Apalachicola dredging not stopped
By JULIE HAUSERMAN
© St. Petersburg Times, published October 31, 2000
TALLAHASSEE -- Along North Florida's Apalachicola River, the days are getting cooler and the cypress trees are turning russet.
Thousands of Monarch butterflies, hawks and peregrine falcons are moving through as they make their long trip to Central and South America. And in the river's depths, ancient sturgeon fish are migrating to the sea.
Florida's mightiest river is doing what it has done each fall for millions of years.
But in Washington, deal-making during Congress' final weeks threatens the river's future.
Florida lawmakers were unable to persuade Congress to kill a dredging project on the Apalachicola River this year, even though the Army Corps of Engineers officially has admitted the project is "is not economically justified or environmentally defensible."
Florida U.S. Sen. Bob Graham, who pushed to end the dredging this year, was "disappointed" that Congress likely will adjourn without killing the project, said his aide, Kim James.
The dredging project is one of the most expensive public works projects of its kind in the nation.
For 42 years, the Corps of Engineers has been dredging the Apalachicola to make way for a dwindling number of barges that carry fertilizers, fuel, asphalt and other cargo north to tiny ports in Georgia and Alabama.
At Lake Seminole, on the Florida-Georgia border, the Apalachicola connects to the Chattahoochee and Flint rivers, giving cities such as Columbus and Bainbridge in Georgia a route to the Gulf of Mexico.
But barge traffic on the Apalachicola is so limited that the average $3-million annual dredging cost works out to about $30,000 per barge.
Lawmakers from Georgia and Alabama, which represent cities and towns upstream that profit from the dredging, could not agree this year with Florida lawmakers who sought to end it. The three states also are in a legal battle over who gets to use how much water from the river.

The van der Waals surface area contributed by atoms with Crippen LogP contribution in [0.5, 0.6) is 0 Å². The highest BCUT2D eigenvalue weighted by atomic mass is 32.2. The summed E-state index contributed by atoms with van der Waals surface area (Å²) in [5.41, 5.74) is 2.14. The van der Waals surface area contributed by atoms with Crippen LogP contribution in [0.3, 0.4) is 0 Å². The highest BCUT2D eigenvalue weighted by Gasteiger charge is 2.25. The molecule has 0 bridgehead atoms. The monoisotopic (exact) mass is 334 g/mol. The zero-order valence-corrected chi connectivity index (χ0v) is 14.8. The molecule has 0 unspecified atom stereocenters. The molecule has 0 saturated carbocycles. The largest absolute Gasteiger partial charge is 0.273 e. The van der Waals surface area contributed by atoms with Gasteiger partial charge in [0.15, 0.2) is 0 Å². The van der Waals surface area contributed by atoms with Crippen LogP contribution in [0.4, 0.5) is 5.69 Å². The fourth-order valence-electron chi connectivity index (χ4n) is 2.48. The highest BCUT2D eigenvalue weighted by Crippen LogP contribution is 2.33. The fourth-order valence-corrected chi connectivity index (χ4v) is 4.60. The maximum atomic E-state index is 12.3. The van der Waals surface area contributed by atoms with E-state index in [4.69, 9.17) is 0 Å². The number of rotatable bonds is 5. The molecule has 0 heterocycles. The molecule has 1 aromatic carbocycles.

Manley Fuller, executive director of the Florida Wildlife Federation, called the dredging "a wasteful project that has outlived its usefulness."
Environmentalists were hopeful that politics would go their way this year, giving Florida a chance to reverse years of environmental damage to the river. The river flows into Apalachicola Bay, home to 90 percent of Florida's yearly oyster harvest.
Huge piles of dredged sand along the river's banks have been killing young fish. Constant tinkering with the river's flow has harmed endangered species. Scientists say the corps' dredging has ruined as much as 25 miles of Apalachicola floodplain -- a quarter of the river's length in Florida. One of the dredging piles, dubbed "Sand Mountain," is as tall as a two-story building. Another would bury 35 football fields under 3 feet of sand, officials say.
Political momentum began to build against the project this year. The corps came out against it, as did Florida Department of Environmental Protection Secretary David Struhs, Sen. Graham and U.S. Rep. Allen Boyd, D-Monticello.
But in the end, infighting doomed the agreement.
"It's back to the drawing board," said Ted Hoehn, who researches the Apalachicola for the Florida Fish and Wildlife Conservation Commission. "We've finally got everyone's attention. We're going to be continuing to work with our congressional staffers to find a solution. We'll be back at it next year."
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